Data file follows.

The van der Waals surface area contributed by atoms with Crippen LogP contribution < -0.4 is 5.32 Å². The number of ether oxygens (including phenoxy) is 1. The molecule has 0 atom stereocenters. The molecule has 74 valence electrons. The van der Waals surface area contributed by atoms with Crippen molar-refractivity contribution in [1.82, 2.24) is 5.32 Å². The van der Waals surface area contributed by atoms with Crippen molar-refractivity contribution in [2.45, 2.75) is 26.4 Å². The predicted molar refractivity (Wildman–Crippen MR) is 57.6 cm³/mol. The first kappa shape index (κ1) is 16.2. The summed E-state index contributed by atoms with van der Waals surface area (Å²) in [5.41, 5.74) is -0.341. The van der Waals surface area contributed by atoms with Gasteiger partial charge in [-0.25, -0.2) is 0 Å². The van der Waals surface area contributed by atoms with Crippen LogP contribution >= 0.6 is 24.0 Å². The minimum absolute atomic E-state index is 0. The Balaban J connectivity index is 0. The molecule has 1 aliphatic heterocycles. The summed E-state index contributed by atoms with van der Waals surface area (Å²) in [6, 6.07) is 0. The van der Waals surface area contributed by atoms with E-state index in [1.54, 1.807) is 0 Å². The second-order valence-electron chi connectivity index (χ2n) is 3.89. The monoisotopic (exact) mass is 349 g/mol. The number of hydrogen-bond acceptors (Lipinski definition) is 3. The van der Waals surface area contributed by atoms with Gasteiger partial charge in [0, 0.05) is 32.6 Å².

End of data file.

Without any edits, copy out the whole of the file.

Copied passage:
The van der Waals surface area contributed by atoms with Crippen LogP contribution < -0.4 is 5.32 Å². The number of ether oxygens (including phenoxy) is 1. The molecule has 0 atom stereocenters. The molecule has 74 valence electrons. The van der Waals surface area contributed by atoms with Crippen molar-refractivity contribution in [1.82, 2.24) is 5.32 Å². The van der Waals surface area contributed by atoms with Crippen molar-refractivity contribution in [2.45, 2.75) is 26.4 Å². The predicted molar refractivity (Wildman–Crippen MR) is 57.6 cm³/mol. The first kappa shape index (κ1) is 16.2. The summed E-state index contributed by atoms with van der Waals surface area (Å²) in [5.41, 5.74) is -0.341. The van der Waals surface area contributed by atoms with Gasteiger partial charge in [-0.25, -0.2) is 0 Å². The van der Waals surface area contributed by atoms with Crippen LogP contribution >= 0.6 is 24.0 Å². The minimum absolute atomic E-state index is 0. The Balaban J connectivity index is 0. The molecule has 1 aliphatic heterocycles. The summed E-state index contributed by atoms with van der Waals surface area (Å²) in [6, 6.07) is 0. The van der Waals surface area contributed by atoms with E-state index in [1.54, 1.807) is 0 Å². The second-order valence-electron chi connectivity index (χ2n) is 3.89. The monoisotopic (exact) mass is 349 g/mol. The number of hydrogen-bond acceptors (Lipinski definition) is 3. The van der Waals surface area contributed by atoms with Gasteiger partial charge in [0, 0.05) is 32.6 Å².